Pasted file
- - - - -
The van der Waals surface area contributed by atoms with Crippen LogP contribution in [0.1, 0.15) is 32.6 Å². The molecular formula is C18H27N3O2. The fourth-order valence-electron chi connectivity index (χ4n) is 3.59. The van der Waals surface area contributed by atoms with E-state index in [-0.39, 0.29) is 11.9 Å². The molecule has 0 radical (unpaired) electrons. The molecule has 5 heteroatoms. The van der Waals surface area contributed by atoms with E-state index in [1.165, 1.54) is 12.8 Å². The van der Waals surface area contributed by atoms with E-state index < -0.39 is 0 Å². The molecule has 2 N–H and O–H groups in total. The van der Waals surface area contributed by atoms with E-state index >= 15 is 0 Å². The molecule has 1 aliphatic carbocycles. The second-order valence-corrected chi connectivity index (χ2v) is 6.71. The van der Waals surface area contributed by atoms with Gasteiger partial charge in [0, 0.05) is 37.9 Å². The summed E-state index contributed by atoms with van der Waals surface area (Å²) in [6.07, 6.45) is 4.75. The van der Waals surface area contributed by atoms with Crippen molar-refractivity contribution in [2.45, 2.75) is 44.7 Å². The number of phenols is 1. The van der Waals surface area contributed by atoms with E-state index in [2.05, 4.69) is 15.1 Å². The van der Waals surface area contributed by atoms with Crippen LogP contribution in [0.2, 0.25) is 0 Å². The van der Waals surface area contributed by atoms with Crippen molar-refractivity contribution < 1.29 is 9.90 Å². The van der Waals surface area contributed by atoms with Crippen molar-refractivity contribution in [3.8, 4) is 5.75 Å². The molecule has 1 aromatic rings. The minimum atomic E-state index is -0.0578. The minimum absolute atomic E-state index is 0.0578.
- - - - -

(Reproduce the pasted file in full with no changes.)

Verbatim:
The van der Waals surface area contributed by atoms with Crippen LogP contribution in [0.1, 0.15) is 32.6 Å². The molecular formula is C18H27N3O2. The fourth-order valence-electron chi connectivity index (χ4n) is 3.59. The van der Waals surface area contributed by atoms with E-state index in [-0.39, 0.29) is 11.9 Å². The molecule has 0 radical (unpaired) electrons. The molecule has 5 heteroatoms. The van der Waals surface area contributed by atoms with E-state index in [1.165, 1.54) is 12.8 Å². The van der Waals surface area contributed by atoms with E-state index < -0.39 is 0 Å². The molecule has 2 N–H and O–H groups in total. The van der Waals surface area contributed by atoms with E-state index >= 15 is 0 Å². The molecule has 1 aliphatic carbocycles. The second-order valence-corrected chi connectivity index (χ2v) is 6.71. The van der Waals surface area contributed by atoms with Gasteiger partial charge in [0, 0.05) is 37.9 Å². The summed E-state index contributed by atoms with van der Waals surface area (Å²) in [6.07, 6.45) is 4.75. The van der Waals surface area contributed by atoms with Crippen molar-refractivity contribution in [2.45, 2.75) is 44.7 Å². The number of phenols is 1. The van der Waals surface area contributed by atoms with E-state index in [2.05, 4.69) is 15.1 Å². The van der Waals surface area contributed by atoms with Crippen LogP contribution in [0.2, 0.25) is 0 Å². The van der Waals surface area contributed by atoms with Crippen molar-refractivity contribution < 1.29 is 9.90 Å². The van der Waals surface area contributed by atoms with Crippen molar-refractivity contribution in [3.8, 4) is 5.75 Å². The molecule has 1 aromatic rings. The minimum atomic E-state index is -0.0578. The minimum absolute atomic E-state index is 0.0578.